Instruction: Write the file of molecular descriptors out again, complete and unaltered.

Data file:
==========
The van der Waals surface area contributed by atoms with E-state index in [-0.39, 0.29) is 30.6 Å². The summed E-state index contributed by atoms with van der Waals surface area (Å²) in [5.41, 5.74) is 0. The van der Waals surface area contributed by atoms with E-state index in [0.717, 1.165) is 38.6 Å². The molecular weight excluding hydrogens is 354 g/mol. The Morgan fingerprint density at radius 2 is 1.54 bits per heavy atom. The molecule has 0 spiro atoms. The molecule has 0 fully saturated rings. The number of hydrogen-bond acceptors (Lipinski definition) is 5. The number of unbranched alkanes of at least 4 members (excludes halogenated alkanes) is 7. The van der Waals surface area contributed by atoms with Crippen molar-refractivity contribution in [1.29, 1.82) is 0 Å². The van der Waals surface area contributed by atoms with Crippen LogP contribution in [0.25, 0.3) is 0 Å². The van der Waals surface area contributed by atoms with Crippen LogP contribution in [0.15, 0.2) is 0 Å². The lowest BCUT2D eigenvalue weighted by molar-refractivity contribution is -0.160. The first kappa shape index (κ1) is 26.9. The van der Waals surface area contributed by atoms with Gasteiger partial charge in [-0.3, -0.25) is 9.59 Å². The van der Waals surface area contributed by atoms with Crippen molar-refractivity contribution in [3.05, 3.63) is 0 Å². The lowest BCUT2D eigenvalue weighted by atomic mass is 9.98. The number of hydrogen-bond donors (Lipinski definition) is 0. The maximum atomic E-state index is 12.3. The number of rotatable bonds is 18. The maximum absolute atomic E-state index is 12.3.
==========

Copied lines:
The van der Waals surface area contributed by atoms with E-state index in [-0.39, 0.29) is 30.6 Å². The summed E-state index contributed by atoms with van der Waals surface area (Å²) in [5.41, 5.74) is 0. The van der Waals surface area contributed by atoms with E-state index in [0.717, 1.165) is 38.6 Å². The molecular weight excluding hydrogens is 354 g/mol. The Morgan fingerprint density at radius 2 is 1.54 bits per heavy atom. The molecule has 0 spiro atoms. The molecule has 0 fully saturated rings. The number of hydrogen-bond acceptors (Lipinski definition) is 5. The number of unbranched alkanes of at least 4 members (excludes halogenated alkanes) is 7. The van der Waals surface area contributed by atoms with Crippen molar-refractivity contribution in [1.29, 1.82) is 0 Å². The van der Waals surface area contributed by atoms with Crippen LogP contribution in [0.25, 0.3) is 0 Å². The van der Waals surface area contributed by atoms with Crippen LogP contribution in [0.15, 0.2) is 0 Å². The lowest BCUT2D eigenvalue weighted by molar-refractivity contribution is -0.160. The first kappa shape index (κ1) is 26.9. The van der Waals surface area contributed by atoms with Gasteiger partial charge in [-0.3, -0.25) is 9.59 Å². The van der Waals surface area contributed by atoms with Crippen molar-refractivity contribution in [3.05, 3.63) is 0 Å². The lowest BCUT2D eigenvalue weighted by atomic mass is 9.98. The number of hydrogen-bond donors (Lipinski definition) is 0. The maximum atomic E-state index is 12.3. The number of rotatable bonds is 18. The maximum absolute atomic E-state index is 12.3.